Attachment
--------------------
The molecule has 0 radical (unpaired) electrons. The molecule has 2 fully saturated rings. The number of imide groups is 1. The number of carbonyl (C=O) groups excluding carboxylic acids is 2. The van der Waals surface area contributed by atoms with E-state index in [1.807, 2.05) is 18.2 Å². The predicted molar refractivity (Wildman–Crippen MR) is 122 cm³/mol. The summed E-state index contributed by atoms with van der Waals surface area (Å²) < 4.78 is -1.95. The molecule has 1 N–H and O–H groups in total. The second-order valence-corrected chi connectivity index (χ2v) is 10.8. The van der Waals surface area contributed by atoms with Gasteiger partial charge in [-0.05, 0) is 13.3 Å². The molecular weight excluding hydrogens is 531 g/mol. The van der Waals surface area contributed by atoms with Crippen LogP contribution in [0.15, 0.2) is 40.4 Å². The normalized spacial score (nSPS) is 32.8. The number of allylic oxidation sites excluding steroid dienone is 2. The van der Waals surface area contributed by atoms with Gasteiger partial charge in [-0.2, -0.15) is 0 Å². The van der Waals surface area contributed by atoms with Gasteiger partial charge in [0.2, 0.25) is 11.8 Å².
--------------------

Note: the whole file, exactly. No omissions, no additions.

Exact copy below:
The molecule has 0 radical (unpaired) electrons. The molecule has 2 fully saturated rings. The number of imide groups is 1. The number of carbonyl (C=O) groups excluding carboxylic acids is 2. The van der Waals surface area contributed by atoms with E-state index in [1.807, 2.05) is 18.2 Å². The predicted molar refractivity (Wildman–Crippen MR) is 122 cm³/mol. The summed E-state index contributed by atoms with van der Waals surface area (Å²) < 4.78 is -1.95. The molecule has 1 N–H and O–H groups in total. The second-order valence-corrected chi connectivity index (χ2v) is 10.8. The van der Waals surface area contributed by atoms with Gasteiger partial charge in [-0.05, 0) is 13.3 Å². The molecular weight excluding hydrogens is 531 g/mol. The van der Waals surface area contributed by atoms with Crippen LogP contribution in [0.15, 0.2) is 40.4 Å². The normalized spacial score (nSPS) is 32.8. The number of allylic oxidation sites excluding steroid dienone is 2. The van der Waals surface area contributed by atoms with Gasteiger partial charge in [-0.2, -0.15) is 0 Å². The van der Waals surface area contributed by atoms with Gasteiger partial charge in [0.2, 0.25) is 11.8 Å².